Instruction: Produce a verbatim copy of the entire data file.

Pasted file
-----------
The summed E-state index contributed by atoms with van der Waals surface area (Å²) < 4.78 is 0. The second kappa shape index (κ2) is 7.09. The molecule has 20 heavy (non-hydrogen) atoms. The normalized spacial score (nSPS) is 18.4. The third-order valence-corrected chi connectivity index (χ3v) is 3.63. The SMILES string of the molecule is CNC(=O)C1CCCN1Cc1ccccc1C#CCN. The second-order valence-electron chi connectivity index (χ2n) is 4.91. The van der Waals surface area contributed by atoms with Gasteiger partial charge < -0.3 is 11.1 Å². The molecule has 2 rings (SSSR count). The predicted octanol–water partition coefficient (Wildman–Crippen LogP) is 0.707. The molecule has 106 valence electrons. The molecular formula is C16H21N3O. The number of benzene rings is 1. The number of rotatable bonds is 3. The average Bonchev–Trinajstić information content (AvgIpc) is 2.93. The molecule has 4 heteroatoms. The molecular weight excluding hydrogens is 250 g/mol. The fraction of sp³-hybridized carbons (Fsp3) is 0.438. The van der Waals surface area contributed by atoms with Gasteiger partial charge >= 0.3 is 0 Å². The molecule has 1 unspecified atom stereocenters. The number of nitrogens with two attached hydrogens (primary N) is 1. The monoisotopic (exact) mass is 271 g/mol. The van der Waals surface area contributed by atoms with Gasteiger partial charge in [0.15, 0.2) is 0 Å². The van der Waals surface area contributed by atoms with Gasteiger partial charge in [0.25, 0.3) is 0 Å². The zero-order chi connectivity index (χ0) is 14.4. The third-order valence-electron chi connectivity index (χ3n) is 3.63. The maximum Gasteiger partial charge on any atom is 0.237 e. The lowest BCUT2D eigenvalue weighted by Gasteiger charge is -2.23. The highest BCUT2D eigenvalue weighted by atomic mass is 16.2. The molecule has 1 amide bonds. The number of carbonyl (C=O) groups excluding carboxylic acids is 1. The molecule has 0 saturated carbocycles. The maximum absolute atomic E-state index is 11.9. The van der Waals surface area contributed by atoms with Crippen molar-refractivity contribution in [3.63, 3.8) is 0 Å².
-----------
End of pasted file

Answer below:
The summed E-state index contributed by atoms with van der Waals surface area (Å²) < 4.78 is 0. The second kappa shape index (κ2) is 7.09. The molecule has 20 heavy (non-hydrogen) atoms. The normalized spacial score (nSPS) is 18.4. The third-order valence-corrected chi connectivity index (χ3v) is 3.63. The SMILES string of the molecule is CNC(=O)C1CCCN1Cc1ccccc1C#CCN. The second-order valence-electron chi connectivity index (χ2n) is 4.91. The van der Waals surface area contributed by atoms with Gasteiger partial charge < -0.3 is 11.1 Å². The molecule has 2 rings (SSSR count). The predicted octanol–water partition coefficient (Wildman–Crippen LogP) is 0.707. The molecule has 106 valence electrons. The molecular formula is C16H21N3O. The number of benzene rings is 1. The number of rotatable bonds is 3. The average Bonchev–Trinajstić information content (AvgIpc) is 2.93. The molecule has 4 heteroatoms. The molecular weight excluding hydrogens is 250 g/mol. The fraction of sp³-hybridized carbons (Fsp3) is 0.438. The van der Waals surface area contributed by atoms with Gasteiger partial charge >= 0.3 is 0 Å². The molecule has 1 unspecified atom stereocenters. The number of nitrogens with two attached hydrogens (primary N) is 1. The monoisotopic (exact) mass is 271 g/mol. The van der Waals surface area contributed by atoms with Gasteiger partial charge in [0.15, 0.2) is 0 Å². The van der Waals surface area contributed by atoms with Gasteiger partial charge in [0.25, 0.3) is 0 Å². The zero-order chi connectivity index (χ0) is 14.4. The third-order valence-electron chi connectivity index (χ3n) is 3.63. The maximum Gasteiger partial charge on any atom is 0.237 e. The lowest BCUT2D eigenvalue weighted by Gasteiger charge is -2.23. The highest BCUT2D eigenvalue weighted by atomic mass is 16.2. The molecule has 1 amide bonds. The number of carbonyl (C=O) groups excluding carboxylic acids is 1. The molecule has 0 saturated carbocycles. The maximum absolute atomic E-state index is 11.9. The van der Waals surface area contributed by atoms with Crippen molar-refractivity contribution in [3.63, 3.8) is 0 Å².